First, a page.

Thursday, March 26, 2009

Six Sides Faceup

With a standard six-sided die, how many throws are required on average before each of the six numbers has landed faceup?
  1. 10
  2. 15
  3. 20
  4. 25


  1. 1 throw for the first number
    6/5 of a roll for the second unique number
    3/2 of a roll for the third unique number
    2 rolls for the fourth
    3 rolls for the fifth
    6 rolls for the last

    Add those up for an expected value of 14.7 rolls (round to 15, I suppose).

    I used a sort of back-door method to solve this, but it seems reasonable. The expected value of number of rolls to get your next unique number is just an infinite sum of the possible values times the probability that that value occurs.

    For example, the first roll gives some number. Then, on your second roll, you have a 5/6 chance of rolling a new number on 1 roll. You have a 1/6*5/6 chance of rolling a new number in 2 rolls (1/6 to roll the same number times 5/6 to roll any of the remaining 5 on the next roll). By the same logic, you have a (1/6)^2*5/6 chance to roll. So the average number of rolls to get your second unique number is the sum of the roll number times the probability of that number occuring, which is the sum from n = 1 to infinity of n*(1/6)^(n-1)*5/6.

    I hope that makes sense...

  2. One more thing...the sum of these infinite series comes out to be those numbers at the top. You can find it pretty easily (relatively, I guess) by playing around with the formula for an infinite geometric series, taking the derivative with respect to n, etc. Or use Mathematica or something.

  3. Well, i figured out that the chance of getting it in 6 rolls would be 1.5%... very low.

  4. That sounds absolutely right, Abe.

    I actually misunderstood this question and ended up calculating a different number. I wouldn't have thought it would be a different value, but now that I think about it makes sense.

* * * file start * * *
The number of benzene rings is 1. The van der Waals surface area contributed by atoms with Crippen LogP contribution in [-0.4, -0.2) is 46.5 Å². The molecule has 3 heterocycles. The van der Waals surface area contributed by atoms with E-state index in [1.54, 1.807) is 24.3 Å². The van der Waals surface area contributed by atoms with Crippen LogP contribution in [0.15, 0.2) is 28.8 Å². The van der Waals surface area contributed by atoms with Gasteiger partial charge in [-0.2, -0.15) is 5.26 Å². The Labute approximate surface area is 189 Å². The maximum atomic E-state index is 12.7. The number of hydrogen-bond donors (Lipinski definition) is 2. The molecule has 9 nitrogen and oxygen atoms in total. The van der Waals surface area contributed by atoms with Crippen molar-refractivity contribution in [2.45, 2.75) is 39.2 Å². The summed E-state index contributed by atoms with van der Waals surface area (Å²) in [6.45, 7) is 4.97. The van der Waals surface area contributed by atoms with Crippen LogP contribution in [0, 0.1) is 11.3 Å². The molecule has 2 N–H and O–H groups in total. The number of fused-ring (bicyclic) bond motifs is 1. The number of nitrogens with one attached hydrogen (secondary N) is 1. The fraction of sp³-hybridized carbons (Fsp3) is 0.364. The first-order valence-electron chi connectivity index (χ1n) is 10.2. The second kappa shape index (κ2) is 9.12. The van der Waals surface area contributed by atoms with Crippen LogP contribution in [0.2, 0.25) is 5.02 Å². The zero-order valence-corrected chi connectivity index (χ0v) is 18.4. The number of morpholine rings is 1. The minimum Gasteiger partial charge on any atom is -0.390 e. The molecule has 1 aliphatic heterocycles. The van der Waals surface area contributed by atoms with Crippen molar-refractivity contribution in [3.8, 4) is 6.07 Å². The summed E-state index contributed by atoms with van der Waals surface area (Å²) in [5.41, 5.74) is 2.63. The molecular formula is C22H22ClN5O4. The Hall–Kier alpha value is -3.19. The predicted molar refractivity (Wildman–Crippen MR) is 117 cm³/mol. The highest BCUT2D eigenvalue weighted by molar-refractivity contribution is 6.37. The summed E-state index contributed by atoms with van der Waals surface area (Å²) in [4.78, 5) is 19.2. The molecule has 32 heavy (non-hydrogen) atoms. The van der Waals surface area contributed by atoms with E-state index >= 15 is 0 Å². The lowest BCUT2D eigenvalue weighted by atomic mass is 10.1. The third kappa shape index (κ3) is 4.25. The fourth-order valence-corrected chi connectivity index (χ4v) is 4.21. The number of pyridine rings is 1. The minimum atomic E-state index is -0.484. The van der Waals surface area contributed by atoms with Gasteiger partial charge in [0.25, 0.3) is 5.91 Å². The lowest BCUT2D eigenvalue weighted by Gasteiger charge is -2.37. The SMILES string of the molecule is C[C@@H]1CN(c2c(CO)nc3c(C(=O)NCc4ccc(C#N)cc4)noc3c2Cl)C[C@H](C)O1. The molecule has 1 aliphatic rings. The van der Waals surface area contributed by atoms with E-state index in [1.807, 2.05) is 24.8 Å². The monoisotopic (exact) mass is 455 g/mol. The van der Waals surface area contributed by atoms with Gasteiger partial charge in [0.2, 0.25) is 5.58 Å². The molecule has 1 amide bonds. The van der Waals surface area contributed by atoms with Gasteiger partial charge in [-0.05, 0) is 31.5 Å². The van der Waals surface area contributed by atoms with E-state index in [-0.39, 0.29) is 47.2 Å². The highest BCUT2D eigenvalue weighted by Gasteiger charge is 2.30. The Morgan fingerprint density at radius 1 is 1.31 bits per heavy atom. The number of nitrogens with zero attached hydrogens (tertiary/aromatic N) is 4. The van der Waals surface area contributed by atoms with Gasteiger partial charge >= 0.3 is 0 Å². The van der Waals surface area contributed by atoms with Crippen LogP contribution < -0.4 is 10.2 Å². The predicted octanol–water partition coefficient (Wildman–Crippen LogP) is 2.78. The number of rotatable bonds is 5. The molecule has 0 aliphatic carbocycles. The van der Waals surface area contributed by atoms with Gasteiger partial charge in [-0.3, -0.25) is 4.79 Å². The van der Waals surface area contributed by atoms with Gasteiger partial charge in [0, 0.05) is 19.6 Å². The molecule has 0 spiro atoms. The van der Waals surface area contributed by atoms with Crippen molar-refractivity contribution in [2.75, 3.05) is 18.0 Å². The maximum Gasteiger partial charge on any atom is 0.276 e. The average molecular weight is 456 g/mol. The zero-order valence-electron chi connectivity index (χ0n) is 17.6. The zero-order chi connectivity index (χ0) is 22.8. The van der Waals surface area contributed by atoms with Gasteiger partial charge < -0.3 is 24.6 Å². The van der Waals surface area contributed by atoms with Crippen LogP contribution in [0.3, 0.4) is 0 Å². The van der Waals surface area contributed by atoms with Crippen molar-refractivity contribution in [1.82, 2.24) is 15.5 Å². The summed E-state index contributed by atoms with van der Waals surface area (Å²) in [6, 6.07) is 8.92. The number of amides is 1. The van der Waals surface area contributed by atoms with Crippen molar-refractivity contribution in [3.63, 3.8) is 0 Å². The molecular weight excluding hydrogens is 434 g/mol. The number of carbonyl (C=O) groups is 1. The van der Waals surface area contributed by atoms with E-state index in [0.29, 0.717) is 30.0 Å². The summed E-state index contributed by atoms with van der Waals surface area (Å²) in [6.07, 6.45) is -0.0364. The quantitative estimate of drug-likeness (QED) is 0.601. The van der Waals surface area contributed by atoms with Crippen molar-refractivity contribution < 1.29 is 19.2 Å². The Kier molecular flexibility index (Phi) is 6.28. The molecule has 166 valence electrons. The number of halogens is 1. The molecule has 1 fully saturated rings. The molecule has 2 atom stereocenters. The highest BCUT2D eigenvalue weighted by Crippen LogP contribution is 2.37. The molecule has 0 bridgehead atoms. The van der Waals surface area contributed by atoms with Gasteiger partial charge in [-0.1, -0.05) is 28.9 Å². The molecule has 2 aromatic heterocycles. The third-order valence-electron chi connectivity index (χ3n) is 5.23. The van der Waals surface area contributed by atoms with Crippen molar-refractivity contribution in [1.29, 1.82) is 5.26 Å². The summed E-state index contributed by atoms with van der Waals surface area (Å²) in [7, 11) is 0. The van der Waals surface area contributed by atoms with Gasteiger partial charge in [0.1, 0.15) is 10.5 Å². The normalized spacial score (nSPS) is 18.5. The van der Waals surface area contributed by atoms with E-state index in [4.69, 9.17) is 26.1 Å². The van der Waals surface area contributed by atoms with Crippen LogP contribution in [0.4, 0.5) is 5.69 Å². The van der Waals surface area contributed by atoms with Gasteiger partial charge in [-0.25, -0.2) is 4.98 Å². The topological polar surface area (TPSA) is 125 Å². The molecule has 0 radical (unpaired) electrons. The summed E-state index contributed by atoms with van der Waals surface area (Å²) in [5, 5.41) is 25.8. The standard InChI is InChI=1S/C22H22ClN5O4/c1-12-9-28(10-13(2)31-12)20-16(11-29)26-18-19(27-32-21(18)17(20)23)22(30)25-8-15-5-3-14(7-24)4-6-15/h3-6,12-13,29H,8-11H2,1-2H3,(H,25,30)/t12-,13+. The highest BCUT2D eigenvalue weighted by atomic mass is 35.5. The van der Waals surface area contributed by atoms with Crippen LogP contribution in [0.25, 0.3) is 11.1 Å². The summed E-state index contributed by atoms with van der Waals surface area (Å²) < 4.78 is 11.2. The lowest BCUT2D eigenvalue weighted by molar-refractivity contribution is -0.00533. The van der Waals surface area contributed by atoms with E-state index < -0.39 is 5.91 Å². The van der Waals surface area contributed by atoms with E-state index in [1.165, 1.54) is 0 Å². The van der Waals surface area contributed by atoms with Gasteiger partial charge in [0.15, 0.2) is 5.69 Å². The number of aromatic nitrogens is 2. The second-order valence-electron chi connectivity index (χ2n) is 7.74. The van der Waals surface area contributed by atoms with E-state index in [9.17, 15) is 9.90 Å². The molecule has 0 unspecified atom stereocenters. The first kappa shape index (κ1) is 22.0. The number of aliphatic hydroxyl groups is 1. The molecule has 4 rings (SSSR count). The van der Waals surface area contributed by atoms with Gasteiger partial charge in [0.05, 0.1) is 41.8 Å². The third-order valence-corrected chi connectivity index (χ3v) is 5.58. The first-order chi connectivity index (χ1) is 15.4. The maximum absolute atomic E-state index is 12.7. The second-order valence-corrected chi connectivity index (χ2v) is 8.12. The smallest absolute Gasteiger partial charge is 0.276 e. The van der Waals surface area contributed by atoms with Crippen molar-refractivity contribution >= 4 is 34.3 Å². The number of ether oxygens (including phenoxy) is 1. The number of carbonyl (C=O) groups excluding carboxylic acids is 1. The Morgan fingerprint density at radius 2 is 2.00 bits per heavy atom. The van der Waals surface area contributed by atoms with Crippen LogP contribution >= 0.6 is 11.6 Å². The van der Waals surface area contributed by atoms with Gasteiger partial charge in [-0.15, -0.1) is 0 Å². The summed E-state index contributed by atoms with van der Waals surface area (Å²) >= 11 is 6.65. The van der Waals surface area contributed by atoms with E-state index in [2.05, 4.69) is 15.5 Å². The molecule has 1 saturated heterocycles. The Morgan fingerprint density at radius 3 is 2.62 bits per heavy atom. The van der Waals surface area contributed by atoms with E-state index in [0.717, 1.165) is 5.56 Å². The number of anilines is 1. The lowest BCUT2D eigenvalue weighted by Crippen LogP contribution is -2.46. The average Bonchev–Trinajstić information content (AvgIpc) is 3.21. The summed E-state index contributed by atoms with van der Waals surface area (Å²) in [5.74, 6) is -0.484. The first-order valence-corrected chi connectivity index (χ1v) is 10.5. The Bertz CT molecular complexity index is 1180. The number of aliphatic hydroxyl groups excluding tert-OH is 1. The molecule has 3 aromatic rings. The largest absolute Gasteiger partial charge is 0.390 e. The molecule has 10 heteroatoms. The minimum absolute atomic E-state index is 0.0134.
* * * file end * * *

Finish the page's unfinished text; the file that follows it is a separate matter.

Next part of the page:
I was looking for the first number of rolls that produced a greater than fifty percent chance of yielding 6 unique values. I took an inductive approach, then sort of cheated by letting EXCEL do the work for me:

    I figured that if you're thinking of the case of n rolls, you could compute the odds of having at least m unique values if you knew two things about the n-1 rolls case: The probability that you had at least m unique values in that case (call this quantity G); and the probability that you had at least m-1 unique values in that case (call this quantity P). In order to have m unique values in the n rolls scenario, you'd have to have fulfilled one of these two cases in the n-1 rolls case scenario. You produce a value of at least m with n dice in iterations in which 1)You already had at least m (probability: G), or 2)You had exactly m-1 (probability: P-G), and then you produced a new unique value (probability: (7-m)/6). So the total probability of having m unique values with n dice is (P-G)*(7-m)/6 + G, in terms of these quantities.

    I cheated by calculating this inductively from two base cases, using EXCEL: The chances of having at least 1 unique value with any amount of rolls (1), and the chances of having "at least" any number of unique values above 1 with one roll (0). I hard-coded those values in column B and row 2 (allowing for labels), then pasted the following into cell C3:
    and pasted down and right through the table.
    This formula gains credence from the fact that, were it extended to a seven-dice column, it's value would always be zero.

    The resulting spreadsheet (or at least the values) can be found at the following link:

    Since 0.5 is passed for 6 values once you hit 13 dice, you'd get 6 different values more than 50% of the time with thirteen dice.

    So, if you're asked to lay money on a certain number of dice rolls, you're likely safe at 13. If you're asked instead to lay money on the number of rolls it will take to hit that sixth value, though, you should up it to 15.

    Similarly, if you're betting you'd get two different values in two coin flips, you're at a dead heat. If you're betting how many flips it will take to get the second value, though, an extension of Abe's formula will lead you (correctly) to bet that it will take 3 flips on average.

  5. As always, you all impress me with your answers. I have absolutely nothing to add to what you've already put up there.

  6. Yeah, I think expected value calculations are the way to go with this sort of problem, n(avg.) = Sum (n*P(n)).


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